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user ratings (375)
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3.6
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other reviews of this album
tom79 (3.5)
...

Joe Sullivan (4)
An Eclectic Experiment or a Cmplete Waste of Space?...


Comments:Add a Comment 
MassiveAttack
December 13th 2009



2688 Comments

Album Rating: 3.0

It isn't a 2 in my mind, but this is poor quality since the inconsistency mares the album.

Nagrarok
December 13th 2009



8169 Comments

Album Rating: 2.0

This is impossible to sit through, hence the late continuation of the discography.

Nagrarok
December 13th 2009



8169 Comments

Album Rating: 2.0

Well MassiveAttack, it's so damn inconsistent I had to give it a 2.

EVedder27
December 13th 2009



6088 Comments


very nice Nag. I need to get through the band's discography although I may be skipping this.

Roach
December 13th 2009



2149 Comments


yeah this really sucks

Nagrarok
December 13th 2009



8169 Comments

Album Rating: 2.0

Just make sure you get those first three first Mike. They made quite some good songs in the 80's, but their albums just became so inconsistent.

Metalstyles
Staff Reviewer
December 13th 2009



8318 Comments


good review as always. 2.5 hours is a length I myself couldn't probably stomach even if the material would be excellent.

LepreCon
December 13th 2009



3611 Comments

Album Rating: 4.0

Yet another good review, Nag/ Burnsie, I wholeheartedly agree

Nagrarok
December 13th 2009



8169 Comments

Album Rating: 2.0

Just keep it at Nag, Conor. I'll probably change my nickname again sometime. Thanks for the pos's. And yeah Styles, even if all be awesome 2.5 hours is just overdoing it. Luckily the next one is a single disc again. Such a relief that'll be...

Metalstyles
Staff Reviewer
December 13th 2009



8318 Comments


if you'd take out the ni from the title, there would be left a word Sandista! which would mean cripple in Estonian and by the looks of it, that's exactly what the album does. Is this a coincidence? I don't think so!

Nagrarok
December 13th 2009



8169 Comments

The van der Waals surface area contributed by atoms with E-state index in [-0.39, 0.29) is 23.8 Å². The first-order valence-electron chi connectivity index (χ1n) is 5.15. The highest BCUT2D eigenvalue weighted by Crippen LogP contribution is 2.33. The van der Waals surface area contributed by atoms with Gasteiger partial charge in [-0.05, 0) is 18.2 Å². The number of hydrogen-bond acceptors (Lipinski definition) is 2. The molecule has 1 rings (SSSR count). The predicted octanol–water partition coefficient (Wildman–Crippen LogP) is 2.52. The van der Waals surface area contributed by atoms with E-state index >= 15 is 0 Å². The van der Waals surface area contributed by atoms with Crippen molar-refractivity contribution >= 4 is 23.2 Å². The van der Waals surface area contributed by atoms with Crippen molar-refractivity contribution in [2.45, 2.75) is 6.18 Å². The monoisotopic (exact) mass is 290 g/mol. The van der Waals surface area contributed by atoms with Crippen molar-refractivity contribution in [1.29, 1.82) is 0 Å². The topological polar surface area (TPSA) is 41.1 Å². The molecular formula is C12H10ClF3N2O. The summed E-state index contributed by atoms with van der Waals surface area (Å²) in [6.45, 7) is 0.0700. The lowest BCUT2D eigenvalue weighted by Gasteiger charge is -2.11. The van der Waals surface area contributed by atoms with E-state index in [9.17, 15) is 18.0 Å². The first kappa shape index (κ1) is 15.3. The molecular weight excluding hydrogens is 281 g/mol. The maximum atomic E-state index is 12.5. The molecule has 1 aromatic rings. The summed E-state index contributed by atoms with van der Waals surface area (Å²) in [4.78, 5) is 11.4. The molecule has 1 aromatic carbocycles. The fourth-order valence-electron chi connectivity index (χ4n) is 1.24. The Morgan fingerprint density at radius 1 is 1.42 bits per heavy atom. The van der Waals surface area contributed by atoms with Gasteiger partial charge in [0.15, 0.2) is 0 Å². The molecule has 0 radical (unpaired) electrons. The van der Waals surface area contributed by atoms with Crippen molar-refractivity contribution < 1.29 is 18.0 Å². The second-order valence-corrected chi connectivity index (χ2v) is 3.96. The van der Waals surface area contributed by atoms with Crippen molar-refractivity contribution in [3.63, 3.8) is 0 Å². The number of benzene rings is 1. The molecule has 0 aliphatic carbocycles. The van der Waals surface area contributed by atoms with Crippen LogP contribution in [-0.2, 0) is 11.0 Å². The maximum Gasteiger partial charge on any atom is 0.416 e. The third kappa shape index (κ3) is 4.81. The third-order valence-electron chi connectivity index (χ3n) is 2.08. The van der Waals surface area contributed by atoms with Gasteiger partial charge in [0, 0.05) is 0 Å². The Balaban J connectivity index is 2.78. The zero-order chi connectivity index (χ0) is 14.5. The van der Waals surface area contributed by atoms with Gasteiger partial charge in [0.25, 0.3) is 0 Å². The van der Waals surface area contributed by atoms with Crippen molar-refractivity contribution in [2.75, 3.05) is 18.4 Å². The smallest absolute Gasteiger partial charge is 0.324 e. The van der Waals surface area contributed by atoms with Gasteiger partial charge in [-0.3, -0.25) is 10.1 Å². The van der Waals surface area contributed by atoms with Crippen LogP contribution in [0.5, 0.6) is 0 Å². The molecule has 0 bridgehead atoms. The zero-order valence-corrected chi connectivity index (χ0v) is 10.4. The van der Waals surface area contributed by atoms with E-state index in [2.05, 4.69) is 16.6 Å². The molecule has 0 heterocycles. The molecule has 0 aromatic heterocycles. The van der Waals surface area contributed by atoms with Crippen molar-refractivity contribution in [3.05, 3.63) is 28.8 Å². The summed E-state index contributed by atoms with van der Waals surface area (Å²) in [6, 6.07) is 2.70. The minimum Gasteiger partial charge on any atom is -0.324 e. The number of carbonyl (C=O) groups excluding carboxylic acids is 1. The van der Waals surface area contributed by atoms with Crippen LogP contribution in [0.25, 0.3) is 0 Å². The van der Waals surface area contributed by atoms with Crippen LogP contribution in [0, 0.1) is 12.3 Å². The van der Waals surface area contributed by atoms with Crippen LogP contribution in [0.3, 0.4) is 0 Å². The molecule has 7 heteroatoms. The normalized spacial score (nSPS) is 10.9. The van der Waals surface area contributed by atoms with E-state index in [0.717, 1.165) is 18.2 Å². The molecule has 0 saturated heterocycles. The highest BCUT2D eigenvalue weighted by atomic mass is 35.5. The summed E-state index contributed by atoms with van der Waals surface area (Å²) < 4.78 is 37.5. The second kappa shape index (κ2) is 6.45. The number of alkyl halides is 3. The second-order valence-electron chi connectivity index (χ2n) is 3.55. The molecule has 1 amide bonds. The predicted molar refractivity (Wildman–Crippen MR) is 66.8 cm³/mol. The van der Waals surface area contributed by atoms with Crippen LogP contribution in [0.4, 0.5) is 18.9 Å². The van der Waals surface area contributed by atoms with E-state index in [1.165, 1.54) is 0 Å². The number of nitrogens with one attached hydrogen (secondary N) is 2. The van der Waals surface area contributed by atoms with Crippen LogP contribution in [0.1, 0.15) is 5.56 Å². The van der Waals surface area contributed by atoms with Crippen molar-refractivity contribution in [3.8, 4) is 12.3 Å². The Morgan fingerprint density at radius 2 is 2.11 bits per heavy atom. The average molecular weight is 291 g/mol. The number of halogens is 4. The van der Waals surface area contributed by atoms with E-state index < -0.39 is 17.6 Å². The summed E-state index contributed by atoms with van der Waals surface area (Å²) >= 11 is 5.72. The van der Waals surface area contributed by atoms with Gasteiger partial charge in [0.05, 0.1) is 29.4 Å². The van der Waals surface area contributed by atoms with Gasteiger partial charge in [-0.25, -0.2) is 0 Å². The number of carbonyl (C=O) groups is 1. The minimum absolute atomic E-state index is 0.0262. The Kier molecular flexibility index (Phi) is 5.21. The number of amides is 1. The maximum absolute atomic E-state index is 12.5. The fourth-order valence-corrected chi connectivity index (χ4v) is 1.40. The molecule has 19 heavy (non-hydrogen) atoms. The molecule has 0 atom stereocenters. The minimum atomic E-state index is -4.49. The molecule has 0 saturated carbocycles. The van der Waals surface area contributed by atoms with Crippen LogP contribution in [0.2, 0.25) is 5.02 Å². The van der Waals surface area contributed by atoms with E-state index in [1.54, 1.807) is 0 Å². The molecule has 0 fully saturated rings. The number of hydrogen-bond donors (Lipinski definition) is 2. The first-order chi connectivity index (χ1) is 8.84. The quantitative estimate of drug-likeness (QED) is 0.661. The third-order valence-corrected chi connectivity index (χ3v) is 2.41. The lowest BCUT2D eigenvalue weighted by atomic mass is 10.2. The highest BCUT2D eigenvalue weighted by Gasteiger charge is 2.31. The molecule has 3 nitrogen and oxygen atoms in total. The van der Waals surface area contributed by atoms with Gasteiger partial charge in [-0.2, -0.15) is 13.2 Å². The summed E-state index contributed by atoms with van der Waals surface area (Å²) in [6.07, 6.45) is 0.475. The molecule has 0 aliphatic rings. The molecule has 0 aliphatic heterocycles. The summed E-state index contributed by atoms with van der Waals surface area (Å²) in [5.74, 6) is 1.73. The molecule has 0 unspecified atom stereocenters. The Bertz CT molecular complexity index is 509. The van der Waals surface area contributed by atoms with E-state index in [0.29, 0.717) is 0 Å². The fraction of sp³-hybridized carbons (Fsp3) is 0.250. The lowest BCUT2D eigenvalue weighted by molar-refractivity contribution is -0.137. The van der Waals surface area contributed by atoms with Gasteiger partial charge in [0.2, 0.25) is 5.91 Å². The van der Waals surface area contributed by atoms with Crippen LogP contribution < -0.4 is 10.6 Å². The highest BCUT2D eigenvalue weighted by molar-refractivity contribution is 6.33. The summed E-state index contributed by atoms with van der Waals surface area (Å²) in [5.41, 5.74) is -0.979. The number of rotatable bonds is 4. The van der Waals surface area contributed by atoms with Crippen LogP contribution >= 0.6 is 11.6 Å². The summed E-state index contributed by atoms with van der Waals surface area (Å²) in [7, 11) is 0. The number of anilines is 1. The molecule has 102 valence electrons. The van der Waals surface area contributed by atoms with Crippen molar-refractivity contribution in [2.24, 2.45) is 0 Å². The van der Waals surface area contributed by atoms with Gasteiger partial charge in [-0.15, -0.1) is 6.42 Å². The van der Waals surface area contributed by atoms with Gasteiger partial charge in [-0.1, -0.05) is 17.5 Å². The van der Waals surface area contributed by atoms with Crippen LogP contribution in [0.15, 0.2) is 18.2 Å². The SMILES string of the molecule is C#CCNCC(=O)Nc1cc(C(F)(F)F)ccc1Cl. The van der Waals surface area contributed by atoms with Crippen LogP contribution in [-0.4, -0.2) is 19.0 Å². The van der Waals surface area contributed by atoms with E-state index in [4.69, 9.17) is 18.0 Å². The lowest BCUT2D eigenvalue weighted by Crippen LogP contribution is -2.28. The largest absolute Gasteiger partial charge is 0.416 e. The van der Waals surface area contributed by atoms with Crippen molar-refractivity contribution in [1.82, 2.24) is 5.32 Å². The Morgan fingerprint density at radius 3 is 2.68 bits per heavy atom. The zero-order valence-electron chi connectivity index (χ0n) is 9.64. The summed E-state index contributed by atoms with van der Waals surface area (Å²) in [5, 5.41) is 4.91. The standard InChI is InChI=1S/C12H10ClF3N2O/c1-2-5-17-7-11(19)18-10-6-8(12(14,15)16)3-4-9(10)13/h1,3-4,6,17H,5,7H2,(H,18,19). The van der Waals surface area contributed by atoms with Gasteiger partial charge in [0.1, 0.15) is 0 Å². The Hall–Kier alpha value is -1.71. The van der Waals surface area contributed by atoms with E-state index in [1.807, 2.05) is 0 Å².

Album Rating: 2.0

Haha, nice one. Now I know an Estonian word.

HolidayKirk
Contributing Reviewer
December 13th 2009



1594 Comments


Yeah, this album has its highlights for sure, but its another sad case of "Boy this would make a great single disc album" disease.

Douchebag
December 13th 2009



3624 Comments


Definitley agree with you here. I bought this album really cheap out of curiosity and I can't say i've sat through it all. Think I might listen to the rec'd songs.

MassiveAttack
December 13th 2009



2688 Comments

Album Rating: 3.0

First post was just rapid reaction, but your review is excellent, well put.

kygermo
December 13th 2009



994 Comments

Album Rating: 4.0

Well done, sir. This is a very hard album to review, as well as wrap your head around. Me personally, I applauded them for the balls to release such a daring work. Vinyls 1 and 2 (or tracks 1-24) are for the most part pretty spectacular. But the rest goes to shit, and quickly. I just like the fact that the album has such different genres on it, anybody could find something to like. Just dont compare it to London Calling. POS.

Nagrarok
December 14th 2009



8169 Comments

Album Rating: 2.0

If they hadn't made London Calling, they would have never made the step to this, so it's impossible not to compare the two. Very similar approach.

tom79
December 14th 2009



3364 Comments

Album Rating: 3.5

This album contains some of their best and worst songs so I just don't listen to the bad ones and its a great album, and a double album at that. Pretty spot on with the essential listening, except I'd replace Lose This Skin and One More Time with Up in Heaven and The Street Parade.

Digging: Joyce Manor - Never Hungover Again

Nagrarok
December 14th 2009



8169 Comments

Album Rating: 2.0

Yeah, Up in Heaven just didn't make it.

xxm
January 2nd 2014



197 Comments


I love double/triple albums but good review.